The Christian Reformed Church: The Pressing Need for Doctrinal Clarity
It is becoming increasingly impossible for churches and denominations to remain noncommittal on the moral issues of the day. On this point, the Christian Reformed Church in North America (CRCNA) offers a particularly intriguing case study.
The Christian Reformed Church in North America is a denomination consisting of approximately 275,000 members in more than 1,000 churches in the United States and Canada. Founded in 1857, the CRCNA derives much of its theological identity from theologian John Calvin, particularly Calvin’s articulation of predestination and election. The theology of CRCNA churches was significantly shaped by the vision of Dutch theologian Abraham Kuyper, whose vision of Christ’s lordship continues to exert influence in the denomination.
In recent years, CRCNA churches, like many other Western churches, have debated homosexuality, same-sex marriage, and abortion. Last summer, the denomination made news when it voted to accept a 175-page report that clarified and upheld the church’s historic teaching on sexuality. The report was accepted despite nearly 150 professors and staff at Calvin University, the denomination’s flagship school that exercises outsized influence in American evangelicalism, signing a letter in opposition. Delegates at Synod 2022 also instructed Neland Avenue CRC to void their appointment of a deacon in a same-sex marriage.
Although Synod 2022 produced positive developments within the CRCNA, there are questions on whether the denomination will see these commitments through. Neland Avenue is appealing the decision. Additionally, a story in World Magazine raised the question of whether CRCNA denominational leaders are willing to hold their churches accountable on the issue of abortion.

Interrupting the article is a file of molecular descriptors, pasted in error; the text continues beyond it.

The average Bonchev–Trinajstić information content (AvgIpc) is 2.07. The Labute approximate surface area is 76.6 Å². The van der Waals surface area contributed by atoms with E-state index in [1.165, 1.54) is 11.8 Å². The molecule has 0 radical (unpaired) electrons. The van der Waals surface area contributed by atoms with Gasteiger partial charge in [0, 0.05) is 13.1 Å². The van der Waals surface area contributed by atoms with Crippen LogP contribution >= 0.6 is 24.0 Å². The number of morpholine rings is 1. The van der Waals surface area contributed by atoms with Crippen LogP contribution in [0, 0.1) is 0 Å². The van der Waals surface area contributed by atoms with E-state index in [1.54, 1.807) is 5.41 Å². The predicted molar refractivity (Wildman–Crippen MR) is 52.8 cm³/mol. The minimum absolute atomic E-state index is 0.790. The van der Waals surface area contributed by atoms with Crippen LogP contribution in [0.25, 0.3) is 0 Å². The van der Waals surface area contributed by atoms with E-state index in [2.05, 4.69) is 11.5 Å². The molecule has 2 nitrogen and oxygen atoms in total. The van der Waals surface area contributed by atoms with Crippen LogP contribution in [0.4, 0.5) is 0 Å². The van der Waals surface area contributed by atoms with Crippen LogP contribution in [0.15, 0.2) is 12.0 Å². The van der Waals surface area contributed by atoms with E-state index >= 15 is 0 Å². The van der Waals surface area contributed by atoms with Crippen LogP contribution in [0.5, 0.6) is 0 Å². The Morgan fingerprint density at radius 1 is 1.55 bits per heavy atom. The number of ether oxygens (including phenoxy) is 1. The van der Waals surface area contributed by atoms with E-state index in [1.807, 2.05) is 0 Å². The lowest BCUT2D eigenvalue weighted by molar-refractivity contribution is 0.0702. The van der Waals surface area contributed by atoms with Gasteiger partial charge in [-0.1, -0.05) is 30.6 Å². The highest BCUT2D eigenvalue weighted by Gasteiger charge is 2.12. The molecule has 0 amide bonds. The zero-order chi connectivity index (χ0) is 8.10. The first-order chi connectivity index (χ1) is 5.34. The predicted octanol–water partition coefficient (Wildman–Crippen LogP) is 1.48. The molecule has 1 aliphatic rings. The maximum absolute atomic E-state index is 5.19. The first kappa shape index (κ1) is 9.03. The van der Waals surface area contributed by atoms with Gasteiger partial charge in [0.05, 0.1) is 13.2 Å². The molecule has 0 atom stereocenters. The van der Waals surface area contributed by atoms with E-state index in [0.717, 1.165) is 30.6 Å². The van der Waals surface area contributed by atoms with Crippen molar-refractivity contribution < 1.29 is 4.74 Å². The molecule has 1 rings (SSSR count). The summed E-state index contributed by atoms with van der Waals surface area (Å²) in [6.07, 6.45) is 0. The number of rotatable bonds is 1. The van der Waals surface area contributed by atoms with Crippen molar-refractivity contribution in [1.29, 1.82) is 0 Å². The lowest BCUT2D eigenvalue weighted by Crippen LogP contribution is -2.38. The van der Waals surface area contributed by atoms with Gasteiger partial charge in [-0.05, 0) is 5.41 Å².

For example, in her unsuccessful run for Congress in 2020, Hillary Scholten ran on a strong pro-abortion message. Despite her outspoken support for abortion, her home church, LaGrave Avenue Christian Reformed Church, elected her as a deacon in 2021. In her successful campaign in 2022, Scholten once again focused on abortion. In one interview, Scholten admitted, “I don’t know when life begins,” even as she advocated for expanding abortion access.
As noted by Leah Savas at the time of the 2022 election, the denomination’s leaders, including Zach King (CRCNA general secretary) and Shiao Chong (editor-in-chief-of the CRCNA publication The Banner), had little to say about Scholten’s pro-abortion campaign even as the candidate publicly highlighted her church membership on the campaign trail. Although King and Chong reiterated the denomination’s official teaching when asked about Scholten and other candidates, they referred questions about specific campaigns to local churches.
Another recent example of CRCNA members in the political spotlight includes Winnie Brinks (D), who was named majority leader in the Michigan State Senate. Brinks, who became Senate leader in January, is a member of Sherman Street CRC, a church that has openly flaunted the denomination’s teaching on sexuality. In March, Brinks supported the passage of legislation that expanded Michigan’s civil rights law to include sexual orientation and gender identity. Michigan lawmakers rejected a provision to include protections for religious liberty, meaning institutions that adhere to a biblical understanding of marriage and sexuality will be susceptible to charges of discrimination.